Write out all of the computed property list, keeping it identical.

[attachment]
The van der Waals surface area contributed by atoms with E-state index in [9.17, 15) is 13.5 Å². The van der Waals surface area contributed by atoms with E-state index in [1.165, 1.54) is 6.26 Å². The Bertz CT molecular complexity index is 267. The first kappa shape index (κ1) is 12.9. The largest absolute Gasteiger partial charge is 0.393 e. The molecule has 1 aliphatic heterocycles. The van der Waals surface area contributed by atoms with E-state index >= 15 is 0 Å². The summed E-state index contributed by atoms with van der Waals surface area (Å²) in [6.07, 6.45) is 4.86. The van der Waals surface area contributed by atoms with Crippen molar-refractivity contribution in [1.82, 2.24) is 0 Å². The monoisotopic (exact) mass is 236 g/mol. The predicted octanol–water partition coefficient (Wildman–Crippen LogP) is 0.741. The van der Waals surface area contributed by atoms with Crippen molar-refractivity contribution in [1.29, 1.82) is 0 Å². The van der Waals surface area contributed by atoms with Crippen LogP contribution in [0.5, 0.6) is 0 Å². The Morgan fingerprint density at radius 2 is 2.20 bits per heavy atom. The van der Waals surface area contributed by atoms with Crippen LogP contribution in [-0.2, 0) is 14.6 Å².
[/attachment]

The van der Waals surface area contributed by atoms with E-state index in [9.17, 15) is 13.5 Å². The van der Waals surface area contributed by atoms with E-state index in [1.165, 1.54) is 6.26 Å². The Bertz CT molecular complexity index is 267. The first kappa shape index (κ1) is 12.9. The largest absolute Gasteiger partial charge is 0.393 e. The molecule has 1 aliphatic heterocycles. The van der Waals surface area contributed by atoms with E-state index >= 15 is 0 Å². The summed E-state index contributed by atoms with van der Waals surface area (Å²) in [6.07, 6.45) is 4.86. The van der Waals surface area contributed by atoms with Crippen molar-refractivity contribution in [1.82, 2.24) is 0 Å². The monoisotopic (exact) mass is 236 g/mol. The predicted octanol–water partition coefficient (Wildman–Crippen LogP) is 0.741. The van der Waals surface area contributed by atoms with Crippen molar-refractivity contribution in [1.29, 1.82) is 0 Å². The van der Waals surface area contributed by atoms with Crippen LogP contribution in [0.5, 0.6) is 0 Å². The Morgan fingerprint density at radius 2 is 2.20 bits per heavy atom. The van der Waals surface area contributed by atoms with Crippen LogP contribution in [-0.2, 0) is 14.6 Å².